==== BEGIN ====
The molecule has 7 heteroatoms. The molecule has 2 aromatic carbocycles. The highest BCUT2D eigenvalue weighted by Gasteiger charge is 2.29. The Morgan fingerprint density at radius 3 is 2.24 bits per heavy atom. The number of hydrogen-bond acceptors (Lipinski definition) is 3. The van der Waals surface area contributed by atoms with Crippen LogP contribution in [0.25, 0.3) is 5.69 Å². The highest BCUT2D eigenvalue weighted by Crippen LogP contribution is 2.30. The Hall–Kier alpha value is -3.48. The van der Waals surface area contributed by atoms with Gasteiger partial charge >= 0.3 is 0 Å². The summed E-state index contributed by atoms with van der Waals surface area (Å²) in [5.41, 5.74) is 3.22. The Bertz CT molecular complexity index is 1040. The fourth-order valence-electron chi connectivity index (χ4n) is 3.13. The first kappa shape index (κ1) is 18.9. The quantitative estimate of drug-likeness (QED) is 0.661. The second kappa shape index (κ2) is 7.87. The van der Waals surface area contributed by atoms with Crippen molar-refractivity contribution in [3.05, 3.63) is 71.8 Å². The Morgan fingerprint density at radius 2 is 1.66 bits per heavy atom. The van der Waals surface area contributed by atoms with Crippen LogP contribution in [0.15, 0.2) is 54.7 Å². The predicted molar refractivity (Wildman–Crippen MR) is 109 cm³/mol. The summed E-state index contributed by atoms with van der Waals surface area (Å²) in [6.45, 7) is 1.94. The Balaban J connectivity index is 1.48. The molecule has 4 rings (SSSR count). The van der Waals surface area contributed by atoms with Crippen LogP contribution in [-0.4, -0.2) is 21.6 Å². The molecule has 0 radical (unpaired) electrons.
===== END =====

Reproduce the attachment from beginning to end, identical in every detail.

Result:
The molecule has 7 heteroatoms. The molecule has 2 aromatic carbocycles. The highest BCUT2D eigenvalue weighted by Gasteiger charge is 2.29. The Morgan fingerprint density at radius 3 is 2.24 bits per heavy atom. The number of hydrogen-bond acceptors (Lipinski definition) is 3. The van der Waals surface area contributed by atoms with Crippen LogP contribution in [0.25, 0.3) is 5.69 Å². The highest BCUT2D eigenvalue weighted by Crippen LogP contribution is 2.30. The Hall–Kier alpha value is -3.48. The van der Waals surface area contributed by atoms with Gasteiger partial charge >= 0.3 is 0 Å². The summed E-state index contributed by atoms with van der Waals surface area (Å²) in [5.41, 5.74) is 3.22. The Bertz CT molecular complexity index is 1040. The fourth-order valence-electron chi connectivity index (χ4n) is 3.13. The first kappa shape index (κ1) is 18.9. The quantitative estimate of drug-likeness (QED) is 0.661. The second kappa shape index (κ2) is 7.87. The van der Waals surface area contributed by atoms with Crippen molar-refractivity contribution in [3.05, 3.63) is 71.8 Å². The Morgan fingerprint density at radius 2 is 1.66 bits per heavy atom. The van der Waals surface area contributed by atoms with Crippen LogP contribution in [0.15, 0.2) is 54.7 Å². The predicted molar refractivity (Wildman–Crippen MR) is 109 cm³/mol. The summed E-state index contributed by atoms with van der Waals surface area (Å²) in [6.45, 7) is 1.94. The Balaban J connectivity index is 1.48. The molecule has 4 rings (SSSR count). The van der Waals surface area contributed by atoms with Crippen LogP contribution in [-0.4, -0.2) is 21.6 Å². The molecule has 0 radical (unpaired) electrons.